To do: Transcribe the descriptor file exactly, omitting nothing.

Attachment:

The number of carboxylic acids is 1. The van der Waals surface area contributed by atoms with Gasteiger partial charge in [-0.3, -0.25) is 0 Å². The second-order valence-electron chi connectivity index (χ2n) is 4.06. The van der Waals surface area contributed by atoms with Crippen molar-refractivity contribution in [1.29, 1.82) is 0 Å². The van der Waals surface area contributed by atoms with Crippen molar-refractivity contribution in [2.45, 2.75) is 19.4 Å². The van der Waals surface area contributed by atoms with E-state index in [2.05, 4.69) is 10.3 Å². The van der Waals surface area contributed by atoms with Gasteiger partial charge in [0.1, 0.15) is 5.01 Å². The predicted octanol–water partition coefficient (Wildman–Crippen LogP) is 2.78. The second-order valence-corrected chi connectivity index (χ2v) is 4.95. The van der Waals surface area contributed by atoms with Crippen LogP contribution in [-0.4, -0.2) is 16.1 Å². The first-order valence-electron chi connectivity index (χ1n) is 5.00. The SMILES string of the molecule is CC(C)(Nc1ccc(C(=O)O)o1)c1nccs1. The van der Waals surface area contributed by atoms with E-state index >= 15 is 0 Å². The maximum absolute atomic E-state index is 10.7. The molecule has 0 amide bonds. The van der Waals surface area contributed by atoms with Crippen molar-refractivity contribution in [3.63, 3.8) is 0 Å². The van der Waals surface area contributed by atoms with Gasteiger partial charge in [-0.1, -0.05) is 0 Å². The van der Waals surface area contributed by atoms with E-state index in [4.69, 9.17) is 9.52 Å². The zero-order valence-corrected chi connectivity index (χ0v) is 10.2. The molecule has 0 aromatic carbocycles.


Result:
The number of carboxylic acids is 1. The van der Waals surface area contributed by atoms with Gasteiger partial charge in [-0.3, -0.25) is 0 Å². The second-order valence-electron chi connectivity index (χ2n) is 4.06. The van der Waals surface area contributed by atoms with Crippen molar-refractivity contribution in [1.29, 1.82) is 0 Å². The van der Waals surface area contributed by atoms with Crippen molar-refractivity contribution in [2.45, 2.75) is 19.4 Å². The van der Waals surface area contributed by atoms with E-state index in [2.05, 4.69) is 10.3 Å². The van der Waals surface area contributed by atoms with Gasteiger partial charge in [0.1, 0.15) is 5.01 Å². The predicted octanol–water partition coefficient (Wildman–Crippen LogP) is 2.78. The second-order valence-corrected chi connectivity index (χ2v) is 4.95. The van der Waals surface area contributed by atoms with Crippen LogP contribution in [-0.4, -0.2) is 16.1 Å². The first-order valence-electron chi connectivity index (χ1n) is 5.00. The SMILES string of the molecule is CC(C)(Nc1ccc(C(=O)O)o1)c1nccs1. The van der Waals surface area contributed by atoms with E-state index >= 15 is 0 Å². The maximum absolute atomic E-state index is 10.7. The molecule has 0 amide bonds. The van der Waals surface area contributed by atoms with Crippen molar-refractivity contribution in [3.63, 3.8) is 0 Å². The van der Waals surface area contributed by atoms with Gasteiger partial charge in [-0.1, -0.05) is 0 Å². The van der Waals surface area contributed by atoms with E-state index in [4.69, 9.17) is 9.52 Å². The zero-order valence-corrected chi connectivity index (χ0v) is 10.2. The molecule has 0 aromatic carbocycles.